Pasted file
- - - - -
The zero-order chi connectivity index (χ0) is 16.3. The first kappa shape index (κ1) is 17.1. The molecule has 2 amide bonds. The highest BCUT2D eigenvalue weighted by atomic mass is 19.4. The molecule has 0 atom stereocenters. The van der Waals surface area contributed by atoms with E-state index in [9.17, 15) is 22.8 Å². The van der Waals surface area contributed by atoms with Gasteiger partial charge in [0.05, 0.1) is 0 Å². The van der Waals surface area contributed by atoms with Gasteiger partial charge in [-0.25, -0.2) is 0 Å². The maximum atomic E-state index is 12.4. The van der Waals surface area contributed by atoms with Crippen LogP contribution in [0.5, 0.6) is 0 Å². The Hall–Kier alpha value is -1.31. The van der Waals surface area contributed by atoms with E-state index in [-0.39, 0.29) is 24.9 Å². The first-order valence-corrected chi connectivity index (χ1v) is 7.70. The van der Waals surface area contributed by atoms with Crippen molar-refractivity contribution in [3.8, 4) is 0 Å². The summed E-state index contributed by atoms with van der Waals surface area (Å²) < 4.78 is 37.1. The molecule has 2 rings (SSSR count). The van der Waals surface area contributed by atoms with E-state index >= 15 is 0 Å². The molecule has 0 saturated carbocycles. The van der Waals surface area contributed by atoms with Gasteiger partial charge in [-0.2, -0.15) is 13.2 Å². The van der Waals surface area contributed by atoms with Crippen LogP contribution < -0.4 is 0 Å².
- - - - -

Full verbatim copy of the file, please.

The zero-order chi connectivity index (χ0) is 16.3. The first kappa shape index (κ1) is 17.1. The molecule has 2 amide bonds. The highest BCUT2D eigenvalue weighted by atomic mass is 19.4. The molecule has 0 atom stereocenters. The van der Waals surface area contributed by atoms with E-state index in [9.17, 15) is 22.8 Å². The van der Waals surface area contributed by atoms with Gasteiger partial charge in [0.05, 0.1) is 0 Å². The van der Waals surface area contributed by atoms with Gasteiger partial charge in [-0.25, -0.2) is 0 Å². The maximum atomic E-state index is 12.4. The van der Waals surface area contributed by atoms with Crippen LogP contribution in [0.5, 0.6) is 0 Å². The Hall–Kier alpha value is -1.31. The van der Waals surface area contributed by atoms with E-state index in [-0.39, 0.29) is 24.9 Å². The first-order valence-corrected chi connectivity index (χ1v) is 7.70. The van der Waals surface area contributed by atoms with Crippen molar-refractivity contribution in [3.8, 4) is 0 Å². The summed E-state index contributed by atoms with van der Waals surface area (Å²) < 4.78 is 37.1. The molecule has 2 rings (SSSR count). The van der Waals surface area contributed by atoms with E-state index >= 15 is 0 Å². The molecule has 0 saturated carbocycles. The van der Waals surface area contributed by atoms with Gasteiger partial charge in [-0.2, -0.15) is 13.2 Å². The van der Waals surface area contributed by atoms with Crippen LogP contribution < -0.4 is 0 Å².